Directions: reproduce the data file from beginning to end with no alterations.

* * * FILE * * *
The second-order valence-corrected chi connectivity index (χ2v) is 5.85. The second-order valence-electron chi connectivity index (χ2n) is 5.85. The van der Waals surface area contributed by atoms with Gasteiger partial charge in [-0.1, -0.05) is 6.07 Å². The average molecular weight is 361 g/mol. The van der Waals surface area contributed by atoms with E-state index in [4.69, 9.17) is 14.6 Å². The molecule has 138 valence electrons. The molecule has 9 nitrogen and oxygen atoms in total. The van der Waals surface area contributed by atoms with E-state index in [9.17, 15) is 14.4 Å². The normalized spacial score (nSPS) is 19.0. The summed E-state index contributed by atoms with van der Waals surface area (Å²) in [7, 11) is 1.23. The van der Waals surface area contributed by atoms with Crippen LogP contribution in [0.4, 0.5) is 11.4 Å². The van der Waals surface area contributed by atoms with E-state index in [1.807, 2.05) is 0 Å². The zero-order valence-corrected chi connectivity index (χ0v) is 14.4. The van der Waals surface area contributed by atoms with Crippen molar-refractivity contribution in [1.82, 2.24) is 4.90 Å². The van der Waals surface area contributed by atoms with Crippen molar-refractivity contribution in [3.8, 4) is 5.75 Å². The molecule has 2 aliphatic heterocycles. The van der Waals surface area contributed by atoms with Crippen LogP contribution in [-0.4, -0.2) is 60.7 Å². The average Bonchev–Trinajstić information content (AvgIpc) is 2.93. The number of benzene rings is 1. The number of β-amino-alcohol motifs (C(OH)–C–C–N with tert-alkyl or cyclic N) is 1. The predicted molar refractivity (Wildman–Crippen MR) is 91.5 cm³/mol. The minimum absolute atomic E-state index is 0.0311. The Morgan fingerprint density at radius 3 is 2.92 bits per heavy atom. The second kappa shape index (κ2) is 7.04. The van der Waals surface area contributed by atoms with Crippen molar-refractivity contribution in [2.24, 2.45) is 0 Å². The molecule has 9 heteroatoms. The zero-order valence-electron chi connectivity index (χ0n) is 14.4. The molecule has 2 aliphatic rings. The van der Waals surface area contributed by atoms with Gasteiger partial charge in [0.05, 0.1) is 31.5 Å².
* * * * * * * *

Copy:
The second-order valence-corrected chi connectivity index (χ2v) is 5.85. The second-order valence-electron chi connectivity index (χ2n) is 5.85. The van der Waals surface area contributed by atoms with Gasteiger partial charge in [-0.1, -0.05) is 6.07 Å². The average molecular weight is 361 g/mol. The van der Waals surface area contributed by atoms with E-state index in [4.69, 9.17) is 14.6 Å². The molecule has 138 valence electrons. The molecule has 9 nitrogen and oxygen atoms in total. The van der Waals surface area contributed by atoms with E-state index in [9.17, 15) is 14.4 Å². The normalized spacial score (nSPS) is 19.0. The summed E-state index contributed by atoms with van der Waals surface area (Å²) in [7, 11) is 1.23. The van der Waals surface area contributed by atoms with Crippen LogP contribution in [0.4, 0.5) is 11.4 Å². The van der Waals surface area contributed by atoms with E-state index in [1.807, 2.05) is 0 Å². The zero-order valence-corrected chi connectivity index (χ0v) is 14.4. The van der Waals surface area contributed by atoms with Crippen molar-refractivity contribution in [1.82, 2.24) is 4.90 Å². The van der Waals surface area contributed by atoms with Crippen molar-refractivity contribution in [3.8, 4) is 5.75 Å². The molecule has 2 aliphatic heterocycles. The van der Waals surface area contributed by atoms with Crippen LogP contribution in [-0.4, -0.2) is 60.7 Å². The average Bonchev–Trinajstić information content (AvgIpc) is 2.93. The number of benzene rings is 1. The number of β-amino-alcohol motifs (C(OH)–C–C–N with tert-alkyl or cyclic N) is 1. The predicted molar refractivity (Wildman–Crippen MR) is 91.5 cm³/mol. The minimum absolute atomic E-state index is 0.0311. The Morgan fingerprint density at radius 3 is 2.92 bits per heavy atom. The second kappa shape index (κ2) is 7.04. The van der Waals surface area contributed by atoms with Crippen molar-refractivity contribution in [2.24, 2.45) is 0 Å². The molecule has 9 heteroatoms. The zero-order valence-electron chi connectivity index (χ0n) is 14.4. The molecule has 2 aliphatic rings. The van der Waals surface area contributed by atoms with Gasteiger partial charge in [0.05, 0.1) is 31.5 Å².